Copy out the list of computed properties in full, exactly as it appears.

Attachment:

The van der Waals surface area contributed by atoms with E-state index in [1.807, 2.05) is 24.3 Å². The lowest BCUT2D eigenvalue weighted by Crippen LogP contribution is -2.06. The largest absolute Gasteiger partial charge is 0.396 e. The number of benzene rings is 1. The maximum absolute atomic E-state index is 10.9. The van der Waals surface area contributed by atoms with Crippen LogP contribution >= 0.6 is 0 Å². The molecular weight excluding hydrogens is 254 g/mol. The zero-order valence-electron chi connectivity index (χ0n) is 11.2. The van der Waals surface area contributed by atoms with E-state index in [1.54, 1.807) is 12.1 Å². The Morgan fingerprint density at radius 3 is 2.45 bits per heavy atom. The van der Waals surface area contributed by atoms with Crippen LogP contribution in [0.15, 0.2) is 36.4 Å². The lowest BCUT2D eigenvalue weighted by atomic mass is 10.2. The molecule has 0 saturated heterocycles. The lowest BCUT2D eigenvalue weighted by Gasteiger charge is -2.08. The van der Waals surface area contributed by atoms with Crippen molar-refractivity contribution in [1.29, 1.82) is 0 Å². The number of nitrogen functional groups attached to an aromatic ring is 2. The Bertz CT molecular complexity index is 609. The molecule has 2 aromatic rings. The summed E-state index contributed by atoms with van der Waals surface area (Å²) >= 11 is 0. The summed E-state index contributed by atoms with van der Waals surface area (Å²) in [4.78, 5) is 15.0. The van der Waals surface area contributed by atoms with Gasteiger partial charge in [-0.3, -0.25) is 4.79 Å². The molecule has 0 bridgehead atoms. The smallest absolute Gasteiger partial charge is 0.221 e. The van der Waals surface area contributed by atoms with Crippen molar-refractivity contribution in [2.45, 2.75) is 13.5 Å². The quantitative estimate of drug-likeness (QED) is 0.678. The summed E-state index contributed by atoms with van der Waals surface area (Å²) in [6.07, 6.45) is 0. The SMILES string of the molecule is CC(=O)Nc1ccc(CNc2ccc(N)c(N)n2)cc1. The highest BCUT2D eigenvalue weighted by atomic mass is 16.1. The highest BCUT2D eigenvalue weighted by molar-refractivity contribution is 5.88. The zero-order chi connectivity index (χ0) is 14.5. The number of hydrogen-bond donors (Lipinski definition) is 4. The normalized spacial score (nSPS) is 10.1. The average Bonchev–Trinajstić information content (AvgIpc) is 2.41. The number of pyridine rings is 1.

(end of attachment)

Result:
The van der Waals surface area contributed by atoms with E-state index in [1.807, 2.05) is 24.3 Å². The lowest BCUT2D eigenvalue weighted by Crippen LogP contribution is -2.06. The largest absolute Gasteiger partial charge is 0.396 e. The number of benzene rings is 1. The maximum absolute atomic E-state index is 10.9. The van der Waals surface area contributed by atoms with Crippen LogP contribution >= 0.6 is 0 Å². The molecular weight excluding hydrogens is 254 g/mol. The zero-order valence-electron chi connectivity index (χ0n) is 11.2. The van der Waals surface area contributed by atoms with E-state index in [1.54, 1.807) is 12.1 Å². The Morgan fingerprint density at radius 3 is 2.45 bits per heavy atom. The van der Waals surface area contributed by atoms with Crippen LogP contribution in [0.15, 0.2) is 36.4 Å². The lowest BCUT2D eigenvalue weighted by atomic mass is 10.2. The molecule has 0 saturated heterocycles. The lowest BCUT2D eigenvalue weighted by Gasteiger charge is -2.08. The van der Waals surface area contributed by atoms with Crippen molar-refractivity contribution in [1.29, 1.82) is 0 Å². The number of nitrogen functional groups attached to an aromatic ring is 2. The Bertz CT molecular complexity index is 609. The molecule has 2 aromatic rings. The summed E-state index contributed by atoms with van der Waals surface area (Å²) >= 11 is 0. The summed E-state index contributed by atoms with van der Waals surface area (Å²) in [4.78, 5) is 15.0. The van der Waals surface area contributed by atoms with Gasteiger partial charge in [-0.3, -0.25) is 4.79 Å². The molecule has 0 bridgehead atoms. The smallest absolute Gasteiger partial charge is 0.221 e. The van der Waals surface area contributed by atoms with Crippen molar-refractivity contribution in [2.45, 2.75) is 13.5 Å². The quantitative estimate of drug-likeness (QED) is 0.678. The summed E-state index contributed by atoms with van der Waals surface area (Å²) in [6.07, 6.45) is 0. The SMILES string of the molecule is CC(=O)Nc1ccc(CNc2ccc(N)c(N)n2)cc1. The highest BCUT2D eigenvalue weighted by atomic mass is 16.1. The highest BCUT2D eigenvalue weighted by molar-refractivity contribution is 5.88. The zero-order chi connectivity index (χ0) is 14.5. The number of hydrogen-bond donors (Lipinski definition) is 4. The normalized spacial score (nSPS) is 10.1. The average Bonchev–Trinajstić information content (AvgIpc) is 2.41. The number of pyridine rings is 1.